I’m sorry I’m a day late!

in whom we have redemption, the forgiveness of sins.

Colossians 1:14

The New Testament repeats many times “You are forgiven.” This specific verse is part of a greeting to the Colossian Church in which Paul is giving thanks to God. Remember, the letters were written to encourage and teach the early church, which means there’s still a lot to be gained from them now.

Who doesn’t need encouragement in their faith walk regularly?

In this passage (Colossians 1:9-14) we are reminded to pray for our brothers and sisters in Christ, to thank God for His goodness and that every good thing comes from God, and we are left in the thanksgiving part of this passage with a reminder that we are forgiven.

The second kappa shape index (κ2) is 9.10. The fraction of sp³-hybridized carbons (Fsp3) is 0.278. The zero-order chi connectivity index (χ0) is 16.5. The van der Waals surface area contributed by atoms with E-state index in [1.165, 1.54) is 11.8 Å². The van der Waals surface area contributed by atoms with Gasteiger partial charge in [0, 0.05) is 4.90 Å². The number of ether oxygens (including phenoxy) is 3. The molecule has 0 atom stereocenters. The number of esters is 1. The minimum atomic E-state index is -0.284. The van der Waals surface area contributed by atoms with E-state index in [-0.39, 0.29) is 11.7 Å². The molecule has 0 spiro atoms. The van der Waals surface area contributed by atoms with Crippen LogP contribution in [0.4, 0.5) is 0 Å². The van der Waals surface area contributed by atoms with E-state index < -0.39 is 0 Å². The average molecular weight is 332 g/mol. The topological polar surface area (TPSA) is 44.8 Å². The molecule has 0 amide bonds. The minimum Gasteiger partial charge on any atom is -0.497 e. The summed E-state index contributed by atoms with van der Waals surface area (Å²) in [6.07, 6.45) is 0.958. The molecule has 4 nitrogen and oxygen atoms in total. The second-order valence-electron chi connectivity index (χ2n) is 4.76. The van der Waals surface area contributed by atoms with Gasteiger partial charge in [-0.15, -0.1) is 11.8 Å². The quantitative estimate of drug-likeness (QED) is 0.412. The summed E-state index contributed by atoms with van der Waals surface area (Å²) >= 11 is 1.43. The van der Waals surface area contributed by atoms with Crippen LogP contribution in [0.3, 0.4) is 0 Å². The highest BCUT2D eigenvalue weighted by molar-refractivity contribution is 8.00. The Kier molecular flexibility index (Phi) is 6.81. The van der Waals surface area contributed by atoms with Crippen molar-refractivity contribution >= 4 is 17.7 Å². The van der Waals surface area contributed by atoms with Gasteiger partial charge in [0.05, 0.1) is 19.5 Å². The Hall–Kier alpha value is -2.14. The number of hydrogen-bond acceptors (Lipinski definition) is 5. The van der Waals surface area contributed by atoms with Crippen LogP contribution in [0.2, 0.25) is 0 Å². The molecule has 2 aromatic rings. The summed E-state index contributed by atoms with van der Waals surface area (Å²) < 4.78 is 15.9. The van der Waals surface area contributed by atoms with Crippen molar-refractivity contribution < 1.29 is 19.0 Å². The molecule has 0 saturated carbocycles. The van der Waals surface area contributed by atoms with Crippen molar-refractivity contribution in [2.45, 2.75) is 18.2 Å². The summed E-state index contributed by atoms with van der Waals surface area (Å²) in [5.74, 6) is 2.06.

But what does it mean to be forgiven?

  1. to stop feeling angry or resentful toward someone for an offense.
  2. to cancel a debt

As Christians, both of these are true for us. Jesus took God’s wrath, died for us, and covered us in His blood. God sees us as children (think Prodigal Son) and loves us–no more anger, no more resentment. Furthermore, the wage of sin is death and by Jesus defeating death our debt has been cancelled as well. This is also what Jesus means when He says “It is finished” on the cross.

Forgiveness is a glorious thing: such a simple idea with such a perplex reality.

I pray that today you all sit for at least 5 minutes thanking God for His forgiveness toward you and asking the Holy Spirit to illuminate what else He wants to teach you about this topic.


PS: I want that sweatshirt.

Don’t Forget to Give Thanks


Psalm 18: 1-19

Today’s focus is on verse three of this Psalm: “I called to the Lord, who is worthy of praise,

    and I have been saved from my enemies.”